Step two is refining your passion into the best possible business for you.

Step three of brand success means creating an eye-catching business name.  There are several criteria in creating the ideal business name.  The name should instantly telegraph what your business does.  The name should be short and catchy in order to be memorable.  It can and probably will have a tagline under the name further defining and clarifying the business purpose and scope of goods or services.  “Mountain Castles” Comprehensive Property Management indicates that it is a property management company, not a real estate sales company, specializing in luxury single family homes in the mountains, particularly ski resorts.

Step three was creating a specific identifiable business name.

Step four of brand success revolves around selecting your most appropriate colors to accent and clarify your business.  Color selection is a lengthy art in itself.  If you were doing a fresh fruit stand, you would not choose black; rotten fruit colors would be counter productive.  A day care center would choose cheerful colors rather than brown and beige.  New Millionaire Blueprint chose the deep blue for trust.  Matching your colors to your business, your product or service, your personality and your taste becomes a very personalized art.  Nonetheless, it is an extremely important step in the branding process.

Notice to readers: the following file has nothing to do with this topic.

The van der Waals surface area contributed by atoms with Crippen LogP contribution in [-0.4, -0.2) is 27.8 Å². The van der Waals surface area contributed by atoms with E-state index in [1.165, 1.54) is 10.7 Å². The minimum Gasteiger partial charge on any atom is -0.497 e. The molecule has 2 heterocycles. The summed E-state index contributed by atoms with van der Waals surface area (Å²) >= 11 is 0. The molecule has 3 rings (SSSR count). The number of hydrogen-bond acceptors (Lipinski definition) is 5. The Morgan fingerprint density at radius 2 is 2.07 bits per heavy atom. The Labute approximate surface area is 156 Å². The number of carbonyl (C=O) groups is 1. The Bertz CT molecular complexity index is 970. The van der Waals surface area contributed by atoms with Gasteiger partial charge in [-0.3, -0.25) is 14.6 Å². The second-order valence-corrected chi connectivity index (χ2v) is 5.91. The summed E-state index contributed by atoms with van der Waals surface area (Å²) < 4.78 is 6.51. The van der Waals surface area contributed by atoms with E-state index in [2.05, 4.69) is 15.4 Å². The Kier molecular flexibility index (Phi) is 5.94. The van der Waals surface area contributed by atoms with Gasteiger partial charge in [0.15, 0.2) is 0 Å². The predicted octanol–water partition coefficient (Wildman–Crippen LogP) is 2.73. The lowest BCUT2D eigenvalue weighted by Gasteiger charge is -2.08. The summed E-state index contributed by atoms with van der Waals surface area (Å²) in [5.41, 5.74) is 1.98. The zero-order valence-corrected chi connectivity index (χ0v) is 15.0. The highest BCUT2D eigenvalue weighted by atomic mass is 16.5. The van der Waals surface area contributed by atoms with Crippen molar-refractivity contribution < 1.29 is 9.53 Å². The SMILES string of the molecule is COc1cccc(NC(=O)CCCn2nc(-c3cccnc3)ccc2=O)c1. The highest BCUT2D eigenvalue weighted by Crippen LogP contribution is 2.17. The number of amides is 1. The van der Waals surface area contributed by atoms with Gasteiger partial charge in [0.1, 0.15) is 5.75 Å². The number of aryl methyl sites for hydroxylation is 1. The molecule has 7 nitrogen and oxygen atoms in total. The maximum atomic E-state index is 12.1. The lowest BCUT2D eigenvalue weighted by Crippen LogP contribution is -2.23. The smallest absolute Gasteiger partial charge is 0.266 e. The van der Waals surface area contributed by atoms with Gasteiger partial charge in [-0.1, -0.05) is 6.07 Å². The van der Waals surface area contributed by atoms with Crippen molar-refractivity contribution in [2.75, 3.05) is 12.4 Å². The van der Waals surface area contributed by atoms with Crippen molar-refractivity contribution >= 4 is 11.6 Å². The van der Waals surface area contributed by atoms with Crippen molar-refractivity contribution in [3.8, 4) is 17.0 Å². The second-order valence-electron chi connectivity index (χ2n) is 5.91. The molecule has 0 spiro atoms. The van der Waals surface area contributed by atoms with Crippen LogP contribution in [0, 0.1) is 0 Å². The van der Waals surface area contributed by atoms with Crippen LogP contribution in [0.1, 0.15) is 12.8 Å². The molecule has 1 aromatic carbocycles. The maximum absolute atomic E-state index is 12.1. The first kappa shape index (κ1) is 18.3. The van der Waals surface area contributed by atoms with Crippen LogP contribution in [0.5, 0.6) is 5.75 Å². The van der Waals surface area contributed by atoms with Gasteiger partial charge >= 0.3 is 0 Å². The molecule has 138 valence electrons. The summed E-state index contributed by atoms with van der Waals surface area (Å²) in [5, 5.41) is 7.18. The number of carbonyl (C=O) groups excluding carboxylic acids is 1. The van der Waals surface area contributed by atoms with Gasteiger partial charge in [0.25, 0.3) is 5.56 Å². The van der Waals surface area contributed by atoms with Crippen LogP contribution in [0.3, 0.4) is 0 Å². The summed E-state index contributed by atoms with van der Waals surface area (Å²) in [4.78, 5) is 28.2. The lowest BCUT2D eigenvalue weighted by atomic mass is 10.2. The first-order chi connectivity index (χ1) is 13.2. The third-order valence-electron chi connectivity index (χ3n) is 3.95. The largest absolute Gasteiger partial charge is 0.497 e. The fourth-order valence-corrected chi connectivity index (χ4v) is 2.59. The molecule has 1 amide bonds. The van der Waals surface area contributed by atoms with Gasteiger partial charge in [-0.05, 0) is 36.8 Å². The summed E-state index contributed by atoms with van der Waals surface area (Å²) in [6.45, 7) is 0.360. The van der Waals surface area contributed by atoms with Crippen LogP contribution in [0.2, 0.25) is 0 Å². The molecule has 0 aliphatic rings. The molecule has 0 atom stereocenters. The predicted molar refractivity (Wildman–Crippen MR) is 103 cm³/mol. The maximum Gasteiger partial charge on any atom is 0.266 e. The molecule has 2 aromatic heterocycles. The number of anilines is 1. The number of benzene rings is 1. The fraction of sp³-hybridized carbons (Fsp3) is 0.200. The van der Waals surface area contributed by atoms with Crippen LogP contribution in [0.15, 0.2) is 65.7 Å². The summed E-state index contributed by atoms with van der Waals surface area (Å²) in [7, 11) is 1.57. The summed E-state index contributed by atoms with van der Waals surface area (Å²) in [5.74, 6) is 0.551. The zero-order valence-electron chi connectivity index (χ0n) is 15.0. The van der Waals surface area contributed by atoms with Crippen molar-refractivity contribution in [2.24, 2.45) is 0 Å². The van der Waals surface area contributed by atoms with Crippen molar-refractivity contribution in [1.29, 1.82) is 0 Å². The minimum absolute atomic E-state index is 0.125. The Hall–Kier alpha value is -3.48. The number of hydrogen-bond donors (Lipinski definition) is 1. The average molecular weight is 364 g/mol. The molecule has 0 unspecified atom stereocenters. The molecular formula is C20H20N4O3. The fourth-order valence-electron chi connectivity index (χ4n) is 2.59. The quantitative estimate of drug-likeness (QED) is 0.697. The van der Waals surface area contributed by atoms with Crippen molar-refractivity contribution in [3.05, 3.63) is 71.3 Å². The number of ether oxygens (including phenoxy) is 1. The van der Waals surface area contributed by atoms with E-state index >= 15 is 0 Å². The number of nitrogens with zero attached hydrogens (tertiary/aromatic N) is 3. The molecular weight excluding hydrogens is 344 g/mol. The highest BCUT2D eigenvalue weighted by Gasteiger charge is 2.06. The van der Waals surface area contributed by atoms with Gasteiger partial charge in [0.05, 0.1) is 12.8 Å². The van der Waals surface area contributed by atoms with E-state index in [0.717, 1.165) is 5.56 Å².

Step four becomes color selection.

Step five of brand success requires the development of a logo to bland the name, colors and identifiable image.  Mountain Castles was represented by an elegant medieval castle on a mountain top.  Tiger in High Heels depicts an elegant feminine lady with the watermark image of a tiger behind her; the immediate impression conveyed is femininity with a strong assertive “no nonsense” professional approach.  Once again, logos are very personal and must coordinate with the business name, colors and personality of the owner.

Step five represents the creation of the logo.

Step six of brand success details the creation of the business plan to take the new business owner from the starting blocks to the finish line.  A detailed business plan requires precise step by step activities with periodic progress checks to move the new business forward in a logical progression.  Thus is also a lengthy process requiring careful thought and determination to follow through with the required action.  This is not to be entered into lightly.

Creating true brand success demands a solid thoughtful plan all dovetailing into a structured and implementable long term goal.

  1. Find your passion
  2. Refine your passion into a specific business
  3. Determine your business name
  4. Determine your color identification
  5. Craft your logo
  6. Create your business plan

For specific personalization on each of these critical points, join me at

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”Elaine spoke to our top leaders from 8 states, she gave us new and positive ways to connect with people
which is EXACTLY what we wanted. Thanks Elaine”
-Tom Fajardo, State Farm